Returning to the film, the Mangrove specialised in West Indian cuisine attracting many of the Windrush generation who settled in Notting Hill. The Mangrove became a ‘home from home’ for many from the Caribbean community as well as a space for political discussion.
McQueen shows how Crichlow and the Mangrove were subjected to relentless police racism, raids and ruination. In 1970 Community activists and members of the British Black Panthers set up the ‘Action group for the defence of the Mangrove’ and organised a protest. Darcus Howe (Malachi Kirby) captures the years of frustration, fury and injustice when he tells the crowd:
“It has been some time now that black people have been caught up complaining to police about police; complaining to magistrates about magistrates; complaining to judges about judges. We must become the shepherds of our own destiny”
The protest proceeds. There were some 150 protesters. Historian Paul Field would later reveal that the police mobilised 588 constables, 84 sergeants, 29 inspectors, 4 chief inspectors and a handful of Special Branch detectives to cover the protest. The police instigated a confrontation, fighting broke out and arrests followed. The Mangrove Nine were charged with incitement to riot, affray and assaulting police officers and ordered to appear before the Old Bailey.
At the trial Darcus Howe and Altheia Jones-Lecointe (Letitia Wright) defended themselves and demanded the trial be heard by an all-black jury. It wasn’t granted. But in asking candidates what they understood by the term "black power" they did reject 63 candidate jurors and ensure that two of the twelve jurors were black.
The trial lasted 55 days and defendants were cleared of the main charge: inciting a riot.
Judge Edward Clarke’s closing comments “What this trial has shown is that there is clearly evidence of racial hatred on both sides” marked the first judicial acknowledgement of racism in the Metropolitan Police.
Fifty years later, the Windrush scandal and the “hostile environment” would expose that institutional racism is not merely a problem within the police force but rooted within every institution of the state.
Fast forward to McQueen’s fourth film Alex Wheatle. This shorter instalment (just a little over one hour) is in many ways a story of self-discovery - the true story of the eponymous writer’s formative years.
But it is more than that. Wheatle (played by Asad-Shareef Muhammad as a child and Sheyi Cole as a teenager) was no stranger to the harsh reality of institutions having grown up in the cruel and unloving Social Services foster-care system. Wheatle’s experience of the horror of state institutionalisation continued when he was imprisoned for his role in the Brixton Riots.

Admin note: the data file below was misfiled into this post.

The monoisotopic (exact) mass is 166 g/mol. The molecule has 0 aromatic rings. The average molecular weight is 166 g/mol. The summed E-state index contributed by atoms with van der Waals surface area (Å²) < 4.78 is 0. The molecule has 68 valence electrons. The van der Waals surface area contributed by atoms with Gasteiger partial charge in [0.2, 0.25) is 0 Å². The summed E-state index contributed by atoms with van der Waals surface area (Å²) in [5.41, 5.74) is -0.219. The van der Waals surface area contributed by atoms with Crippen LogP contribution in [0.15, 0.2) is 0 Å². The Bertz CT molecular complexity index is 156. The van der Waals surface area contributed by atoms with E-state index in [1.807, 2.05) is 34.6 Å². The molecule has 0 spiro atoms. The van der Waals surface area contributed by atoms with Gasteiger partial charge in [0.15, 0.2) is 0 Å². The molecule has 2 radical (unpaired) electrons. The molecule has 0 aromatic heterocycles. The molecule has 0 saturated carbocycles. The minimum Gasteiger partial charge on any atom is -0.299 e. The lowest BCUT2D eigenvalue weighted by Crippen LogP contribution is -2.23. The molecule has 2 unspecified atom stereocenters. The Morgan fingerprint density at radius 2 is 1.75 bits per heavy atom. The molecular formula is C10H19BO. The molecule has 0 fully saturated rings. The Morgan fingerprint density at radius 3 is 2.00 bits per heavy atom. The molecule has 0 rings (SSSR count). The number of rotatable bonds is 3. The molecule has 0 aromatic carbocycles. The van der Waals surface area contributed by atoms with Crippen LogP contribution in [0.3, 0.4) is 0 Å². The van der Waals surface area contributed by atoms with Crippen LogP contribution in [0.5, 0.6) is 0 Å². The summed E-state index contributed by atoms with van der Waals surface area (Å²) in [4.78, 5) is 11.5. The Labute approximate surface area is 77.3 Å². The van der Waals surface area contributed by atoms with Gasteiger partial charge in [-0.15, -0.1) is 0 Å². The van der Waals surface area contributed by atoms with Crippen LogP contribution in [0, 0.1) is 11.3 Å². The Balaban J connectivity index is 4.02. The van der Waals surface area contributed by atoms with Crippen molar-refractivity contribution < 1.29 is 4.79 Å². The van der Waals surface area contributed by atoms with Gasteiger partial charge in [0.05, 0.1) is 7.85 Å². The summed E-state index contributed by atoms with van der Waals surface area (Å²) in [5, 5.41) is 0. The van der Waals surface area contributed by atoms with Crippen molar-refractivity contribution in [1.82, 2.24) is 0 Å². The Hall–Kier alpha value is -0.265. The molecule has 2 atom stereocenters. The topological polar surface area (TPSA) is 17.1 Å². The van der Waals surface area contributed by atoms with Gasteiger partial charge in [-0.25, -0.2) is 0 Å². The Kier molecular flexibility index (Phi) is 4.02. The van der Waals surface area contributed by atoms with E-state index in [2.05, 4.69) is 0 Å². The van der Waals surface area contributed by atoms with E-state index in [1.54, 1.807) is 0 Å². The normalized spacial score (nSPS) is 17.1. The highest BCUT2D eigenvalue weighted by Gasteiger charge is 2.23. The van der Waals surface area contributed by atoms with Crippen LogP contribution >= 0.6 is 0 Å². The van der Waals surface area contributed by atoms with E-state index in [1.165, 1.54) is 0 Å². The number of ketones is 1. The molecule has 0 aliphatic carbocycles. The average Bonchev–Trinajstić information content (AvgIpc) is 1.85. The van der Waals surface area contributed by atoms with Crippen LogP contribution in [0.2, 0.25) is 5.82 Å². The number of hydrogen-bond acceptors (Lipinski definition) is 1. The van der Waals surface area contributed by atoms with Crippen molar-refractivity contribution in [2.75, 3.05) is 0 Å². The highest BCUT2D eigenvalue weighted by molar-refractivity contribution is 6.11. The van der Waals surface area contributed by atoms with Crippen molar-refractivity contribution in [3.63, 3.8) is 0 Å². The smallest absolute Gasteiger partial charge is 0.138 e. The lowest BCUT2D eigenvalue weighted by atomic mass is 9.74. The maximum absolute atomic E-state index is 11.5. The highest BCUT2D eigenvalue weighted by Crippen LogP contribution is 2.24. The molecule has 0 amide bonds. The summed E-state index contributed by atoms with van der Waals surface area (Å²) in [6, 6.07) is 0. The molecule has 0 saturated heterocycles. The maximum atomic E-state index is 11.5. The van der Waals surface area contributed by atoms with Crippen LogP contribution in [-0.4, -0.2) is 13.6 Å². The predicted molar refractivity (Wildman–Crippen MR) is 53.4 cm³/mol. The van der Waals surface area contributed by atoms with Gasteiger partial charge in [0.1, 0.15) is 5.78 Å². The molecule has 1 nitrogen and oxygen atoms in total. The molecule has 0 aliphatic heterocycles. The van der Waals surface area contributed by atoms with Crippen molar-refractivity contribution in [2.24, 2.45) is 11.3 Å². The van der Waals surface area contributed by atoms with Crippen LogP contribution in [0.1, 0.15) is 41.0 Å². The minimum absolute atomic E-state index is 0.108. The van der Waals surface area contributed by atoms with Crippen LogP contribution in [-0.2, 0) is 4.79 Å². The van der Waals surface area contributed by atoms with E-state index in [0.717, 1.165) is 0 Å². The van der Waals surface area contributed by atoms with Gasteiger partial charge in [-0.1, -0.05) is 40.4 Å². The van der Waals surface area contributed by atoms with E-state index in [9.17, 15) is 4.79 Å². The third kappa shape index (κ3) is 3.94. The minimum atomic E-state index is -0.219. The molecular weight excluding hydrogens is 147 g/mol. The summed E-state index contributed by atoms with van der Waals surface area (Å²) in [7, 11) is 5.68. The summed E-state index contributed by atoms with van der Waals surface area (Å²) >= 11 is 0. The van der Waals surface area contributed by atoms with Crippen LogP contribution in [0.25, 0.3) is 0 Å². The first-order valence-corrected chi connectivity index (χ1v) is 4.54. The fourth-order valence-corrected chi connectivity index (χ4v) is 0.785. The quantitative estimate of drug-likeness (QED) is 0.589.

Wheatle’s personal experience combined with the struggle against racism and police harassment and the horror of the New Cross Fire in 1981 shaped Wheatle’s outlook and participation in events.
The New Cross fire had a major impact on Wheatle. A birthday party ended in tragedy when a south London house was gutted by fire. Thirteen black partygoers were killed and another 26 suffered serious injuries. The police would not seriously investigate the theory that a racist firebombing was the cause of the fire. Similar attacks had taken place in the recent past. Instead they would blame those who attended the party instead. Meanwhile, the Thatcher government remained silent and the media merely echoed police statements.
1,000 attended a meeting a week after the fire and formed the New Cross Massacre Action Committee, which called a Black People’s Day of Action for Monday 2 March mobilising some 20,000 from south east London across to Hyde Park.
Ten years after Powell’s infamous racist speech, in a 1978 television interview for current affairs programme World in Action, Margaret Thatcher claimed that “people are really rather afraid that this country might be rather swamped by people with a different culture”. It was no coincidence that the police operation that sparked the riots in 1981 was named “Operation Swamp”.
The National Front were growing and made some substantial electoral gains in 1976 including in Deptford (neighbouring New Cross, Lewisham) where in a parliamentary by-election in July 1976 (combined with the National Party) they got 44 per cent of the vote.